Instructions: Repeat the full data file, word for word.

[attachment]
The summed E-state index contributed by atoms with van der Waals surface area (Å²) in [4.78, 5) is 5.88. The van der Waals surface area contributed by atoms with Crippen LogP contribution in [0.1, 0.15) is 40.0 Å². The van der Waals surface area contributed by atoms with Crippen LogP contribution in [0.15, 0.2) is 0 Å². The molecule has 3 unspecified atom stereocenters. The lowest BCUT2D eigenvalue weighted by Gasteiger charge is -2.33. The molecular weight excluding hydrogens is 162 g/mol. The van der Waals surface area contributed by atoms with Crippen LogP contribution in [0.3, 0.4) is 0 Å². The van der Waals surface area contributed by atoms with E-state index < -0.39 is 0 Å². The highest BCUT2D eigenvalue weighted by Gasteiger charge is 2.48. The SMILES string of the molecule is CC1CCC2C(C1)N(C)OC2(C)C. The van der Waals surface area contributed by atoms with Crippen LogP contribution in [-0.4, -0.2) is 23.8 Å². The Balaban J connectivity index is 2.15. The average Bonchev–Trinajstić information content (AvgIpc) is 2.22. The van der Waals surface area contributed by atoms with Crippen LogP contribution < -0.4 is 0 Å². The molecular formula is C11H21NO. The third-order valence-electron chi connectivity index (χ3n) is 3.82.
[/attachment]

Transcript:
The summed E-state index contributed by atoms with van der Waals surface area (Å²) in [4.78, 5) is 5.88. The van der Waals surface area contributed by atoms with Crippen LogP contribution in [0.1, 0.15) is 40.0 Å². The van der Waals surface area contributed by atoms with Crippen LogP contribution in [0.15, 0.2) is 0 Å². The molecule has 3 unspecified atom stereocenters. The lowest BCUT2D eigenvalue weighted by Gasteiger charge is -2.33. The molecular weight excluding hydrogens is 162 g/mol. The van der Waals surface area contributed by atoms with Crippen LogP contribution in [0.3, 0.4) is 0 Å². The van der Waals surface area contributed by atoms with E-state index < -0.39 is 0 Å². The highest BCUT2D eigenvalue weighted by Gasteiger charge is 2.48. The SMILES string of the molecule is CC1CCC2C(C1)N(C)OC2(C)C. The van der Waals surface area contributed by atoms with Crippen LogP contribution in [-0.4, -0.2) is 23.8 Å². The Balaban J connectivity index is 2.15. The average Bonchev–Trinajstić information content (AvgIpc) is 2.22. The van der Waals surface area contributed by atoms with Crippen LogP contribution < -0.4 is 0 Å². The molecular formula is C11H21NO. The third-order valence-electron chi connectivity index (χ3n) is 3.82.